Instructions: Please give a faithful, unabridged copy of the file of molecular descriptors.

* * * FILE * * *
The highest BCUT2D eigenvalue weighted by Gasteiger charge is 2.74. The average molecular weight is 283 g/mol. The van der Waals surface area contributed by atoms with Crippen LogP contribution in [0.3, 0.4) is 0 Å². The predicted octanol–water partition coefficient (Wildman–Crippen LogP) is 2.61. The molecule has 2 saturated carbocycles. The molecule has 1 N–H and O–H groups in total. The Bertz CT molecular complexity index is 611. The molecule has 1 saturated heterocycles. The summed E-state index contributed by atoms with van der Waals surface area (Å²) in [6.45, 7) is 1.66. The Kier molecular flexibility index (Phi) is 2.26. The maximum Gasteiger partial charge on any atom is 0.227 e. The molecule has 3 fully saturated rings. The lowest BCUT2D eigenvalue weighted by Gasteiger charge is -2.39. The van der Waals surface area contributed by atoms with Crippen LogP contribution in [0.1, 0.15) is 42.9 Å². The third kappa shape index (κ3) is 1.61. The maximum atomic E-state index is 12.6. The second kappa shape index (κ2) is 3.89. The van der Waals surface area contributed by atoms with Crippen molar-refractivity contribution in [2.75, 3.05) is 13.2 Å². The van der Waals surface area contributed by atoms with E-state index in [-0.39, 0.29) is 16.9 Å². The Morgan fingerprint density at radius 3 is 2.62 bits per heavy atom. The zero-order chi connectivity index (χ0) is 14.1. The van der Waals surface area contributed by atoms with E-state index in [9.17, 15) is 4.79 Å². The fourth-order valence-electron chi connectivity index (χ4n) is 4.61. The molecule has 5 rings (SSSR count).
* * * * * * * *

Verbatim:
The highest BCUT2D eigenvalue weighted by Gasteiger charge is 2.74. The average molecular weight is 283 g/mol. The van der Waals surface area contributed by atoms with Crippen LogP contribution in [0.3, 0.4) is 0 Å². The predicted octanol–water partition coefficient (Wildman–Crippen LogP) is 2.61. The molecule has 2 saturated carbocycles. The molecule has 1 N–H and O–H groups in total. The Bertz CT molecular complexity index is 611. The molecule has 1 saturated heterocycles. The summed E-state index contributed by atoms with van der Waals surface area (Å²) in [6.45, 7) is 1.66. The Kier molecular flexibility index (Phi) is 2.26. The maximum Gasteiger partial charge on any atom is 0.227 e. The molecule has 3 fully saturated rings. The lowest BCUT2D eigenvalue weighted by Gasteiger charge is -2.39. The van der Waals surface area contributed by atoms with Crippen LogP contribution in [0.1, 0.15) is 42.9 Å². The third kappa shape index (κ3) is 1.61. The maximum atomic E-state index is 12.6. The second kappa shape index (κ2) is 3.89. The van der Waals surface area contributed by atoms with Crippen molar-refractivity contribution in [2.75, 3.05) is 13.2 Å². The van der Waals surface area contributed by atoms with E-state index in [-0.39, 0.29) is 16.9 Å². The Morgan fingerprint density at radius 3 is 2.62 bits per heavy atom. The zero-order chi connectivity index (χ0) is 14.1. The van der Waals surface area contributed by atoms with E-state index in [9.17, 15) is 4.79 Å². The fourth-order valence-electron chi connectivity index (χ4n) is 4.61. The molecule has 5 rings (SSSR count).